Faster than the Zero and other Japanese fighters and piloted by more experienced pilots the Hellcats took a brutal toll of Japanese aircraft.  They accounted for more Japanese aircraft kills than any other with 5163 confirmed kills with a loss of 270 aircraft an overall 19:1 kill ratio. They were piloted by 305 Navy and Marine Corps aces including Meal of Honor winner Captain David McConnell the Navy’s Ace of Aces, and highest surviving United States ace of the war that scored all 34 of his victories in the Hellcat.  The greatest achievement of the Hellcats were when they swept the rebuilt Japanese Naval Air Arm from the skies in the Great Marianas Turkey Shoot. By November 1945 12275 Hellcats had been built with 1263 going to the British Royal Navy. After the war the Hellcat was replaced by the F8F Bearcat as the primary fighter and served in a night fighter and trainer role until the 1950s.  The French Navy used the Hellcat in to provide heroic close air support to beleaguered French Soldiers in Indochina.

USMC F4U-4 Corsair providing close air support

Flying alongside the F6F was the Vaught F4U Corsair. The Corsair first flew in 1940 and the Navy was slow to adopt it due to difficulties in carrier operations and negative reviews of Navy pilots.  However Marine Corps aviators flying the Corsair had great success and legendary aviators like MAJ Gregory “Pappy” Boyington and VMF-214 the Black Sheep.  The Navy would adopt the aircraft later in the war as the Corsair’s carrier operation deficiencies were remedied, but its real success was a land based aircraft operated by the Marines.  Likewise the first squadrons to operate the aircraft successfully from carriers were the Marine Corps VMF-124 and VMF-213.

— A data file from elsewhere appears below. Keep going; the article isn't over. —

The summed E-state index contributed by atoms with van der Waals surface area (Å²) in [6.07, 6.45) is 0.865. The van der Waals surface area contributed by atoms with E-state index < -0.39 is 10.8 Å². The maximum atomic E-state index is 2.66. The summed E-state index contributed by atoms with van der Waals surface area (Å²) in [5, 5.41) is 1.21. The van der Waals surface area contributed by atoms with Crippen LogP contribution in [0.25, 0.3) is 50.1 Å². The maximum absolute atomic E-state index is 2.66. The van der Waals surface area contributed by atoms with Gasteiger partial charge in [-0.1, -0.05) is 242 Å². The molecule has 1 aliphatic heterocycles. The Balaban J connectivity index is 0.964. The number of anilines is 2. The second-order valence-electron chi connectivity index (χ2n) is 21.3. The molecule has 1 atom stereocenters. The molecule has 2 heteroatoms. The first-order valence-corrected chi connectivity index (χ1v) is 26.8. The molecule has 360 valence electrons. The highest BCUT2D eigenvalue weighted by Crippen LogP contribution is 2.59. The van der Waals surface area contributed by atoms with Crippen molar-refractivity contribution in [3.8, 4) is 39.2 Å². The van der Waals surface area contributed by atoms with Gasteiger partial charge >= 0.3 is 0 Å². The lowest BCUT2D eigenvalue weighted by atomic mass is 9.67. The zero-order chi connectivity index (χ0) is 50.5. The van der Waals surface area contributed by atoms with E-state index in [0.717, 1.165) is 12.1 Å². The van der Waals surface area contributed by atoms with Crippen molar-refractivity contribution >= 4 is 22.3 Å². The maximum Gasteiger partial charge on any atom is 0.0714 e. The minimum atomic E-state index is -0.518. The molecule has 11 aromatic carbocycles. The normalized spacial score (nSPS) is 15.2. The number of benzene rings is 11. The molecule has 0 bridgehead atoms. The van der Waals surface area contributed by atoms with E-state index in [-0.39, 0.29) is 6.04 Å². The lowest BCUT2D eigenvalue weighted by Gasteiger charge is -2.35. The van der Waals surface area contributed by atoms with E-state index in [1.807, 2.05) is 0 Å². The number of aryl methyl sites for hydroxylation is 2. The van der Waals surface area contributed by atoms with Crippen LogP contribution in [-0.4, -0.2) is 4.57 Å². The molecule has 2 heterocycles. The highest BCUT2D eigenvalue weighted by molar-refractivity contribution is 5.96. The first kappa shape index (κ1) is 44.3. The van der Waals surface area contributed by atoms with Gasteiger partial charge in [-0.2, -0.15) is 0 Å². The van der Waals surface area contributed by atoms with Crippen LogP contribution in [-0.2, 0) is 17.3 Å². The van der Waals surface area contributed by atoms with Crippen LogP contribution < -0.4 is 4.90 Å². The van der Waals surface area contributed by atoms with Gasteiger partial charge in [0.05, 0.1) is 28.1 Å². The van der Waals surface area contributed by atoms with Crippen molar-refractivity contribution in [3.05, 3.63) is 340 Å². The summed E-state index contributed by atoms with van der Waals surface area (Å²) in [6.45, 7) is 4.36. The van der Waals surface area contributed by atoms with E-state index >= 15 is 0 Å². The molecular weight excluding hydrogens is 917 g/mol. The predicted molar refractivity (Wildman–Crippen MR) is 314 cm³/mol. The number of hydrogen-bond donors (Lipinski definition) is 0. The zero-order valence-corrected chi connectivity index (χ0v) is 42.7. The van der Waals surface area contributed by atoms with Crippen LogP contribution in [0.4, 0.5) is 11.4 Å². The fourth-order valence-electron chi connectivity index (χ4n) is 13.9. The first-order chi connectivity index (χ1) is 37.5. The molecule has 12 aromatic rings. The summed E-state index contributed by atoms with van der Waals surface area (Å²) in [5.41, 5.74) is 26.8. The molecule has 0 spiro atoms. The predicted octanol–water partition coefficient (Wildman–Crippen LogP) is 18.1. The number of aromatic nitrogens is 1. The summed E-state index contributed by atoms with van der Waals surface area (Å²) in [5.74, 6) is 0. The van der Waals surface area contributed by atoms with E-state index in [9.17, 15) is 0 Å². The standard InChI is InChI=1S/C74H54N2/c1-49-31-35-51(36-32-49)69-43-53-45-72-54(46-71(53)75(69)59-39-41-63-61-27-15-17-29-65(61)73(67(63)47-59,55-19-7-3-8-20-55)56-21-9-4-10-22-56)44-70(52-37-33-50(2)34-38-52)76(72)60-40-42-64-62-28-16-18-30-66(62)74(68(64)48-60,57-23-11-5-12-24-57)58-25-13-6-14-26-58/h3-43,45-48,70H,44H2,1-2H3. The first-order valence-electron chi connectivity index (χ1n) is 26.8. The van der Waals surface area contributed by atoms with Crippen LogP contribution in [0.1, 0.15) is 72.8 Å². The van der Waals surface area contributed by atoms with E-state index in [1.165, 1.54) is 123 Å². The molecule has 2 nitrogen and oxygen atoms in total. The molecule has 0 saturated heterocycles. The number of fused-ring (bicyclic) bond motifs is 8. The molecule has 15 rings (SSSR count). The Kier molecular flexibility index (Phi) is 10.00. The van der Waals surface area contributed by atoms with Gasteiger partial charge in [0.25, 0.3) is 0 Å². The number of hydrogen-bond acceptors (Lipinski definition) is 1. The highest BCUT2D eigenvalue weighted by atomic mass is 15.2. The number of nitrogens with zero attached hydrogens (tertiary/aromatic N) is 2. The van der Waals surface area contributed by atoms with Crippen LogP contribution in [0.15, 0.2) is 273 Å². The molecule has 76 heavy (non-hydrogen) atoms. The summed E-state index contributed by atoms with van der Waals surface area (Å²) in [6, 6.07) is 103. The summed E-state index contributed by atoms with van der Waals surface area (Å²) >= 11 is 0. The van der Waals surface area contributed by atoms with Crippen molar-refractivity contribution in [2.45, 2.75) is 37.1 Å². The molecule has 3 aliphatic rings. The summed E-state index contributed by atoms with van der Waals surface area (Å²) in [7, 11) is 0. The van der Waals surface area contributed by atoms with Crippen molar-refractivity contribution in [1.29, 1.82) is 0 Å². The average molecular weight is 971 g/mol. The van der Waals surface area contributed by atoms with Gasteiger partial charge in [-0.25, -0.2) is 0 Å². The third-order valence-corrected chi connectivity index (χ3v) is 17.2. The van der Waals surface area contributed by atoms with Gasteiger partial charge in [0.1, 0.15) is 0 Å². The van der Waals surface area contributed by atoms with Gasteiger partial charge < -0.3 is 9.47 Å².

Early F4U-1

The Corsair mounted the same Pratt & Whitney R-2800 engine as the F6F but had a highly streamlined gull wing design as well as a turbo-charger which allowed it a top speed of 425 mph.  Later models such as the F4U-4 had a top speed of 445 mph. The F4F was armed with six .50 cal machine guns as well as rockets and a bomb load of 2000 pounds and the F4U-4 could carry 4000 pounds of ordnance.

Less than 10000 of the over 64000 combat sorties flown by F4Us were flown from carriers, the vast bulk of the sorties coming from land based Marine Corps squadrons.  The Corsair was often used as a fighter bomber where its capabilities to drop sizable amounts of ordinance including rockets, bombs and the nearly developed Napalm in a close air support role cemented the importance of Marine Air for future generations.  They were beloved by the Marine Corps and U.S. Army infantrymen in their brutal battles with the Japanese on many hellish island battlefields.  Corsairs accounted for 2140 confirmed kills during the war against a combat loss of 189 aircraft. The aircraft remained in production until 1952 with 12571 aircraft of all variants being built.  Many Japanese pilots considered the Corsair to be the best fighter of the war.

During the war many served in the British Royal Navy and Royal New Zealand Air Force with good success and after the war the French Navy had success with them in a close air support role in Indochina and Algeria.  Following the war the Corsair remained in service for many years in the U.S. Navy and Marine Corps as well as the French Navy and other smaller navies and air forces until the 1960s.